A lesser-known songster
It’s been a massive week of birding folks. Gary Oliver has hit town on his quest to set the Australian record for the most bird species photographed in one year – with so many birding hotspots, The Red Centre was a must visit destination. He’s already tracked down a few local rarities and will shortly be on his way to the Top End.
Staff and Students at OLSH Bath Street have had an amazing bird encounter. A huge bird, with a massive bill, was found flapping around in the schoolyard. Was it a baby eagle or maybe an exotic Hornbill of some sort? Experts from Alice Springs Desert Park came to the rescue. The bird was a juvenile Channel-billed Cuckoo which had fallen from its nest during flight practice. This is a bird at home in the Top End or New Guinea, but they are known to be in Alice in small numbers.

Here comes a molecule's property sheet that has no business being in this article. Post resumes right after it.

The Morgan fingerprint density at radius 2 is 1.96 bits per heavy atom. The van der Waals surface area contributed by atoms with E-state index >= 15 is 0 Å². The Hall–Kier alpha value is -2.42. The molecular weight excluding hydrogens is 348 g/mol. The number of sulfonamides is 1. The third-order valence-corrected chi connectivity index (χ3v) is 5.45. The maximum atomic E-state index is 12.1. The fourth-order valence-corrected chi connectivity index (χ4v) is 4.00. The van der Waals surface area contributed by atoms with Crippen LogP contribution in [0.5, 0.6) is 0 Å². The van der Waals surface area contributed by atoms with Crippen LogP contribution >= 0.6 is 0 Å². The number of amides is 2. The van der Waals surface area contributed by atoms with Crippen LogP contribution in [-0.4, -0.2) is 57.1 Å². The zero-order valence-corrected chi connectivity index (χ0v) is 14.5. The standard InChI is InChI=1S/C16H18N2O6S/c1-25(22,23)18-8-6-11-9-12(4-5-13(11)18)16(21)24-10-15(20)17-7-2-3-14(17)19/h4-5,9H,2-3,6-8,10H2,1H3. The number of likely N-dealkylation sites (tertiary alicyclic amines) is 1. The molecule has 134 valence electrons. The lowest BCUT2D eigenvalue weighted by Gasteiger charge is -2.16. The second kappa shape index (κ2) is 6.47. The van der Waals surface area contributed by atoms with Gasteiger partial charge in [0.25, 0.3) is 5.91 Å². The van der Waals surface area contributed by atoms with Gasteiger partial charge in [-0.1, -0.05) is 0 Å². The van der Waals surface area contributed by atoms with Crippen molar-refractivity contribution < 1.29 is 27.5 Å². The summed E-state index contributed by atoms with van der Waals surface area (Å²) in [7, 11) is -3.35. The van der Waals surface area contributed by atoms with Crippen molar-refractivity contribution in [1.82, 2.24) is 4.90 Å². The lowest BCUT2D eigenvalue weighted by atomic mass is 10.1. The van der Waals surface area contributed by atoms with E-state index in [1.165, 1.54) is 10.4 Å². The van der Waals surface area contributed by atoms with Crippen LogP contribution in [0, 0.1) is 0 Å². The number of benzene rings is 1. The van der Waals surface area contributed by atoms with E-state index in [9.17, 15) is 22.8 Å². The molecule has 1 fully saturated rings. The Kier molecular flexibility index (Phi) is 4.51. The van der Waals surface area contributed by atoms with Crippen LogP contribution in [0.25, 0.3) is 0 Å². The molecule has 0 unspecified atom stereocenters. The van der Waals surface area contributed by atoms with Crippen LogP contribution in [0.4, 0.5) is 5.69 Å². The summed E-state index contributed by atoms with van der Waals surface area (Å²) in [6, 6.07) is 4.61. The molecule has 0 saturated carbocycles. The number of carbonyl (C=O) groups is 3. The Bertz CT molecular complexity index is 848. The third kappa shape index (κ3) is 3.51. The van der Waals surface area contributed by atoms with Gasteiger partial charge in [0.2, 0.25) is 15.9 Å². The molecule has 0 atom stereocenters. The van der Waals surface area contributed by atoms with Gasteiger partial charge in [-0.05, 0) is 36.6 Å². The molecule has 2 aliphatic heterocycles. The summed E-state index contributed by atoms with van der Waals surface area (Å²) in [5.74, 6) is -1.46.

The Channel-billed Cuckoo is what ornithologists call an obligate brood parasite. This just means that it sneaks in and lays its eggs in the nest of a different species of bird – usually a crow. Then the egg hatches and the massive chick turfs the crow’s own eggs out of the nest. The crows don’t notice the subterfuge and will dutifully raise the chick which ends up being many times larger than the unsuspecting ‘parents’. This is a spectacular discovery, so congratulations to all the lucky OLSH birdos.
The bird in the picture this week is a Grey Butcherbird singing his heart out. This close relative of the Australian Magpie is usually uncommon around Alice but a few are being reported at the moment.
Sightings this week:
- Australian Crake at Ilparpa Swamp
- White-backed Swallow on the road to Santa Theresa
- Rufous-throated Honeyeaters at Kunjarra (The Pebbles)
- Ground Cuckoo-shrikes seen lurking around the airport and AZRI estate